How CBS News Saved America

Michael Rosenblum
4 min readJan 28, 2024
Joseph McCarthy — Image courtesy WIkiCommons

On February 9, 1950, Senator Joseph McCarthy, then the junior senator from Wisconsin, and until that date a man of little accomplishment and with few prospects, held up a piece of paper and declared that he had a list of known Communists working for the United States State Department.

The State Department is infested with communists. I have here in my hand a list of 205 — a list of names that were made known to the Secretary of State as being members of the Communist Party and who nevertheless are still working and shaping policy in the State Department.”

In doing so, McCarthy set off a firestorm that nearly burned the nation to the ground. There was, in 1950, a good deal of anxiety about the ‘communist threat’. The Cold War was heating up. In December 1949, Mao Tse Tung and his Communist army had succeeded in taking control of China. The Soviets were in control of Eastern Europe, and just four months earlier, the Soviets had set off their first atomic bomb.

McCarthy seized on this anxiety and made it his own, despite that fact that he continually changed the number of Communists in the State Department. Sometimes it was 205, sometimes it was 57, sometimes it was 80. Facts did not matter to him. An investigation by Senator Millard Tydings and his committee established that there was, in fact, no factual basis to McCarthy’s claims. It didn't matter. McCarthy made up ‘facts’ as he needed them. Communists, he declared, were everywhere.

McCarthyism, the rabid fear of a vast Communist conspiracy within the United States spread rapidly. McCarthy generated a massive popular following. Investigations were initiated. The House UnAmerican Activities Committee began to subpoena anyone and everyone and began to question them. “Are you now, or have you ever been a member of the Communist Party?” they were asked. Witnesses dragged before the committee were required to ‘give names’ of people who they ‘knew’ to be known Communist sympathizers.

Careers were destroyed. Lives were shattered. People were fired, blacklisted from working. It was a terrible time in American history, all instigated by this one man.

But as he gained popular support, no one had the courage to stand up to him. No politician, for fear they would also be tarred as a Communist sympathizer. Even Dwight Eisenhower, the President of the United States, the general who had taken America to victory in the Second World War was powerless to stop McCarthy.

But one institution did stand up to him, and using its unique power, with great courage, brought McCarthy down and extinquished the Red Terror that he had personally unleashed.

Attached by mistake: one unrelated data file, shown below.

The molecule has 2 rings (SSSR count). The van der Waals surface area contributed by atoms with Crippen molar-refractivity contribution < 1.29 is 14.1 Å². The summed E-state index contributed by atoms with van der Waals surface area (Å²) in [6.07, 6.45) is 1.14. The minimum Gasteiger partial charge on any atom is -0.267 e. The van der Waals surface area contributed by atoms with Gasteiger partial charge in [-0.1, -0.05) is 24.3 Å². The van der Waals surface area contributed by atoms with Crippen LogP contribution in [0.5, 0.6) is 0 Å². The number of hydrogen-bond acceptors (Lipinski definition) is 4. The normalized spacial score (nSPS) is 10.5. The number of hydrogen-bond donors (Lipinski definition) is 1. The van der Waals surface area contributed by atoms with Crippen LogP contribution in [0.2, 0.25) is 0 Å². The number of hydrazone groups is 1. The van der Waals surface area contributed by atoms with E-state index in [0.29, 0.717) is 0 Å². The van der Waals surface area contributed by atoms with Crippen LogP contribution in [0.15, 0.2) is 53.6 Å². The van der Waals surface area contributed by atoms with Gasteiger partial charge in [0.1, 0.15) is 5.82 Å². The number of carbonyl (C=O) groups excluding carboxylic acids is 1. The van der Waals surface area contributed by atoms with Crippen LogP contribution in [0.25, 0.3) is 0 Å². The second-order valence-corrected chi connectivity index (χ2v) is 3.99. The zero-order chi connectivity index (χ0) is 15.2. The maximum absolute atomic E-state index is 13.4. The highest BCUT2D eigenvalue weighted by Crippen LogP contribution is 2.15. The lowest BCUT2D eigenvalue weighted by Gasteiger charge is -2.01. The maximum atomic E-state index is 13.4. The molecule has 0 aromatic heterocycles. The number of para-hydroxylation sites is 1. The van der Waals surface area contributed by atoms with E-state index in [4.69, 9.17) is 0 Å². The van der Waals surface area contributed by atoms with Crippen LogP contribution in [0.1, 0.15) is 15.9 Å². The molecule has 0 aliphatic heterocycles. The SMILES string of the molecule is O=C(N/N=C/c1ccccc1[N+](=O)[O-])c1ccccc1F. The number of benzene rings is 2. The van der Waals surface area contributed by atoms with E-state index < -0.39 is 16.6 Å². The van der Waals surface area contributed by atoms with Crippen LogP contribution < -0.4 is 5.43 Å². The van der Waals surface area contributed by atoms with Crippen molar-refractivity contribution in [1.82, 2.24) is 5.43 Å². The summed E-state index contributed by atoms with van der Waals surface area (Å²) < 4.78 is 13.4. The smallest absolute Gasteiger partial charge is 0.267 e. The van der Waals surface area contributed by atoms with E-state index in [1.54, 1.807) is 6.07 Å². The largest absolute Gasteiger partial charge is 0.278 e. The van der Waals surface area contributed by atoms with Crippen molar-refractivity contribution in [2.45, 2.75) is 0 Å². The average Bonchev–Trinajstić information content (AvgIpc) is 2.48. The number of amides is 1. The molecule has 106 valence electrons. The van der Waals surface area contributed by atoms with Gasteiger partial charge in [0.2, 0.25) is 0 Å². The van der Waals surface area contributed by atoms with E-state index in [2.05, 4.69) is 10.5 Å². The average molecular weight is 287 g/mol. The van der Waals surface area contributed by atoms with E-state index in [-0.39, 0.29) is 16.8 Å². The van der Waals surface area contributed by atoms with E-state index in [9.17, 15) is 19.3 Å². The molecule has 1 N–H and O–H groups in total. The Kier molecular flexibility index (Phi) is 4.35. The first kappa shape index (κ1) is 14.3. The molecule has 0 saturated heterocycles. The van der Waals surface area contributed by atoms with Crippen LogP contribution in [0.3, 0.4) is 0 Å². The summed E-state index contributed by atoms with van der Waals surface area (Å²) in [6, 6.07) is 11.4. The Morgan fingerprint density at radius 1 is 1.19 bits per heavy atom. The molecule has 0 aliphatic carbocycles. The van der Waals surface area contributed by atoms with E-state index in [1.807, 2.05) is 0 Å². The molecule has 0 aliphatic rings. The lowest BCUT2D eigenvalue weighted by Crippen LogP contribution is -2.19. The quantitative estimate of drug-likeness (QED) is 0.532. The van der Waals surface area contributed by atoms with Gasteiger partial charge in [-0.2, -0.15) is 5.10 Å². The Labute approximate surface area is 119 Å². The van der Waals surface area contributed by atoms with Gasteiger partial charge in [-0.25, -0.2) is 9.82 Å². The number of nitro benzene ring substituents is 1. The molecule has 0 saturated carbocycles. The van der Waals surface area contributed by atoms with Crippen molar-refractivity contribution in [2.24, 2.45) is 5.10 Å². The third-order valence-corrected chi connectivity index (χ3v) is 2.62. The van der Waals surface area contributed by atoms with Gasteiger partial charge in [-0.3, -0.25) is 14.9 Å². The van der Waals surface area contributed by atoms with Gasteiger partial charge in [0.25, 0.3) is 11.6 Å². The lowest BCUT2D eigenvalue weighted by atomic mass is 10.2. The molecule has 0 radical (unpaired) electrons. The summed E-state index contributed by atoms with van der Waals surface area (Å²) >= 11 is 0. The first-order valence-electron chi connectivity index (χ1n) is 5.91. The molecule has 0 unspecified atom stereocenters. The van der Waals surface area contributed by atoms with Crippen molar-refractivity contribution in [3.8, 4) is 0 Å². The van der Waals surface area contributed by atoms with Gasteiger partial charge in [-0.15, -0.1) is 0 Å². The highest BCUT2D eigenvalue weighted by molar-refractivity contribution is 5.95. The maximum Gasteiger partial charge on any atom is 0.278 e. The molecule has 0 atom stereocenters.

Fred Friendly, (my mentor in the television news business), a producer at CBS News, working with Edward R. Murrow, a correspondent with CBS News, produced a searing documentary film for CBS, under the aegis of the See It Now series. It aired on March 9, 1954, and it used the unique power of television, then a relatively new medium, to effectively eviscerate McCarthy in the public eye.

Friendly and Murrow travelled the country, following McCarthy and did nothing more than record his many speeches and his many diversions from the truth. They then assembled that for broadcast, and as Ed Murrow said, introducing the film, ‘Now, Senator McCarthy in his own words.”

The result was devastating. The tide of public opinion began to turn. Friendly and Murrow went on to produce several other documentaries for CBS News further undercutting McCarthy and the evil he was spreading. Finally, on June 9, 1954, in a Senate hearing, also broadcast live on CBS, McCarthy was conducting a series of hearings on Communist infiltration into the US Army. The Army had hired Boston attorney Joseph Welch to defend them. McCarthy went after a young associate in Welch’s office, declaring that he too was a Communist.

This was to much for Welch. As an astonishing TV audience watched live, Welch simply turned to McCarthy and said, “”Until this moment, Senator, I think I never really gauged your cruelty or your recklessness. “Let us not assassinate this lad further, senator. You have done enough. Have you no sense of decency?”

In a moment, the fever was broken. His public support evaporated. McCarthy was later censured by the Senate and died shortly thereafter, a broken man.

We may talk about Woodward and Bernstein what the Washington Post did during Watergate, but when American needed it the most, it was CBS News and Murrow and Friendly, and the enormous power of television news that, in my opinion, rescued the nation.



Michael Rosenblum

Co-Founder, Father of Videojournalism, trained 40,000+ VJs. Built VJ-driven networks worldwide. Video Revolution. Founder CurrentTV, NYTimes TV. etc..